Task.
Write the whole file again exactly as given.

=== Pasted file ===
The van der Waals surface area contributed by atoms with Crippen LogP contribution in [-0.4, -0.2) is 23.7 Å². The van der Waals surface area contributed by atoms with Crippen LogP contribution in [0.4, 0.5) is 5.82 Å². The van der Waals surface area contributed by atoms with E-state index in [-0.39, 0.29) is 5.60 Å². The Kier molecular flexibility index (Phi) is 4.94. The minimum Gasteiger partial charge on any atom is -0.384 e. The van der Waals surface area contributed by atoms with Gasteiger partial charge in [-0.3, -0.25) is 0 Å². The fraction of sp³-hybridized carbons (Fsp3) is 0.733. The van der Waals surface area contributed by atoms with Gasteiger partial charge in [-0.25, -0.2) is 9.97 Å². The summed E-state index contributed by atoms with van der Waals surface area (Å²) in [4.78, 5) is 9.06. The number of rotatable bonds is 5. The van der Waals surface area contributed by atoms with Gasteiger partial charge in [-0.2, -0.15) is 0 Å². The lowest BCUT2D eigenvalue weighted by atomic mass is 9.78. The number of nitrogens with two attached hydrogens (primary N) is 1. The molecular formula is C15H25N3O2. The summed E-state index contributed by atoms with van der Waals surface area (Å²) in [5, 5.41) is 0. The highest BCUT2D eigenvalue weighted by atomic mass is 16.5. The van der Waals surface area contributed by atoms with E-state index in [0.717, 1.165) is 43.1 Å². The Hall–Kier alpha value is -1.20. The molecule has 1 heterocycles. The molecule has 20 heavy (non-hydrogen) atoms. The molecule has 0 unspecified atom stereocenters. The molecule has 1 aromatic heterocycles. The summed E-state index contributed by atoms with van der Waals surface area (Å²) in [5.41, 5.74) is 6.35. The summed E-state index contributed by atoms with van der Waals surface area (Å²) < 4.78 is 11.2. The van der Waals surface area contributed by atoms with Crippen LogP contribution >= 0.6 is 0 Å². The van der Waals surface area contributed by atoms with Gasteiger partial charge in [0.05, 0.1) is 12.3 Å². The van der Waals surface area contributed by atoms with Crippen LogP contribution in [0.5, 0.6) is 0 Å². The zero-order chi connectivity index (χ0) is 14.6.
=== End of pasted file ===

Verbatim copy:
The van der Waals surface area contributed by atoms with Crippen LogP contribution in [-0.4, -0.2) is 23.7 Å². The van der Waals surface area contributed by atoms with Crippen LogP contribution in [0.4, 0.5) is 5.82 Å². The van der Waals surface area contributed by atoms with E-state index in [-0.39, 0.29) is 5.60 Å². The Kier molecular flexibility index (Phi) is 4.94. The minimum Gasteiger partial charge on any atom is -0.384 e. The van der Waals surface area contributed by atoms with Gasteiger partial charge in [-0.3, -0.25) is 0 Å². The fraction of sp³-hybridized carbons (Fsp3) is 0.733. The van der Waals surface area contributed by atoms with Gasteiger partial charge in [-0.25, -0.2) is 9.97 Å². The summed E-state index contributed by atoms with van der Waals surface area (Å²) in [4.78, 5) is 9.06. The number of rotatable bonds is 5. The van der Waals surface area contributed by atoms with Gasteiger partial charge in [-0.2, -0.15) is 0 Å². The lowest BCUT2D eigenvalue weighted by atomic mass is 9.78. The number of nitrogens with two attached hydrogens (primary N) is 1. The molecular formula is C15H25N3O2. The summed E-state index contributed by atoms with van der Waals surface area (Å²) in [5, 5.41) is 0. The highest BCUT2D eigenvalue weighted by atomic mass is 16.5. The van der Waals surface area contributed by atoms with E-state index in [0.717, 1.165) is 43.1 Å². The Hall–Kier alpha value is -1.20. The molecule has 1 heterocycles. The molecule has 20 heavy (non-hydrogen) atoms. The molecule has 0 unspecified atom stereocenters. The molecule has 1 aromatic heterocycles. The summed E-state index contributed by atoms with van der Waals surface area (Å²) in [5.41, 5.74) is 6.35. The summed E-state index contributed by atoms with van der Waals surface area (Å²) < 4.78 is 11.2. The van der Waals surface area contributed by atoms with Crippen LogP contribution >= 0.6 is 0 Å². The van der Waals surface area contributed by atoms with Gasteiger partial charge in [0.05, 0.1) is 12.3 Å². The van der Waals surface area contributed by atoms with Crippen LogP contribution in [0.5, 0.6) is 0 Å². The zero-order chi connectivity index (χ0) is 14.6.